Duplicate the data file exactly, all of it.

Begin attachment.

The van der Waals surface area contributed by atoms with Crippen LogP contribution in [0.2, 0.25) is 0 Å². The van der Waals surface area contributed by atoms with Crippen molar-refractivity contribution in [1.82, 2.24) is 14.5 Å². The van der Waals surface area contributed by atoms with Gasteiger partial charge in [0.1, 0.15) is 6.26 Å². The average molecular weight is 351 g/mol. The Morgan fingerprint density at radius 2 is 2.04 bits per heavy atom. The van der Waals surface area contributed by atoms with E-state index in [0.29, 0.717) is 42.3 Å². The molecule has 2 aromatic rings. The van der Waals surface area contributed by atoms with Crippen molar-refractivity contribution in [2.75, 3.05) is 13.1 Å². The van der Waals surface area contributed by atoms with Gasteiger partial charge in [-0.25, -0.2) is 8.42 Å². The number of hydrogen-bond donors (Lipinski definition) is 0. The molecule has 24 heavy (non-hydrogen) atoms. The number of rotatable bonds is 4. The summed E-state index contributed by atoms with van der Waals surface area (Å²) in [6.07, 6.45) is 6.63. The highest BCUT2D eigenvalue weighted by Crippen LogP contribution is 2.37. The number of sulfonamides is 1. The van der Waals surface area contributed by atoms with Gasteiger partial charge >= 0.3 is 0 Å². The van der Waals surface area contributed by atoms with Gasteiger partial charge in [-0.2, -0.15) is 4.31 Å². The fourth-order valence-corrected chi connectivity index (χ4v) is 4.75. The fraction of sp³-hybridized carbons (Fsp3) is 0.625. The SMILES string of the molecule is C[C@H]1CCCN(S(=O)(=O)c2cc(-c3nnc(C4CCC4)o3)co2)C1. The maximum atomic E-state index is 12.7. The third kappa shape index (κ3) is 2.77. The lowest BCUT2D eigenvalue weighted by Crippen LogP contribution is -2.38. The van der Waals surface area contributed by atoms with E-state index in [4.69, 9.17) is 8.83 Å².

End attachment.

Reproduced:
The van der Waals surface area contributed by atoms with Crippen LogP contribution in [0.2, 0.25) is 0 Å². The van der Waals surface area contributed by atoms with Crippen molar-refractivity contribution in [1.82, 2.24) is 14.5 Å². The van der Waals surface area contributed by atoms with Gasteiger partial charge in [0.1, 0.15) is 6.26 Å². The average molecular weight is 351 g/mol. The Morgan fingerprint density at radius 2 is 2.04 bits per heavy atom. The van der Waals surface area contributed by atoms with E-state index in [0.29, 0.717) is 42.3 Å². The molecule has 2 aromatic rings. The van der Waals surface area contributed by atoms with Crippen molar-refractivity contribution in [2.75, 3.05) is 13.1 Å². The van der Waals surface area contributed by atoms with Gasteiger partial charge in [-0.25, -0.2) is 8.42 Å². The number of hydrogen-bond donors (Lipinski definition) is 0. The molecule has 24 heavy (non-hydrogen) atoms. The number of rotatable bonds is 4. The summed E-state index contributed by atoms with van der Waals surface area (Å²) in [6.07, 6.45) is 6.63. The highest BCUT2D eigenvalue weighted by Crippen LogP contribution is 2.37. The number of sulfonamides is 1. The van der Waals surface area contributed by atoms with Gasteiger partial charge >= 0.3 is 0 Å². The van der Waals surface area contributed by atoms with Gasteiger partial charge in [-0.2, -0.15) is 4.31 Å². The fourth-order valence-corrected chi connectivity index (χ4v) is 4.75. The fraction of sp³-hybridized carbons (Fsp3) is 0.625. The SMILES string of the molecule is C[C@H]1CCCN(S(=O)(=O)c2cc(-c3nnc(C4CCC4)o3)co2)C1. The maximum atomic E-state index is 12.7. The third kappa shape index (κ3) is 2.77. The lowest BCUT2D eigenvalue weighted by Crippen LogP contribution is -2.38. The van der Waals surface area contributed by atoms with E-state index in [4.69, 9.17) is 8.83 Å².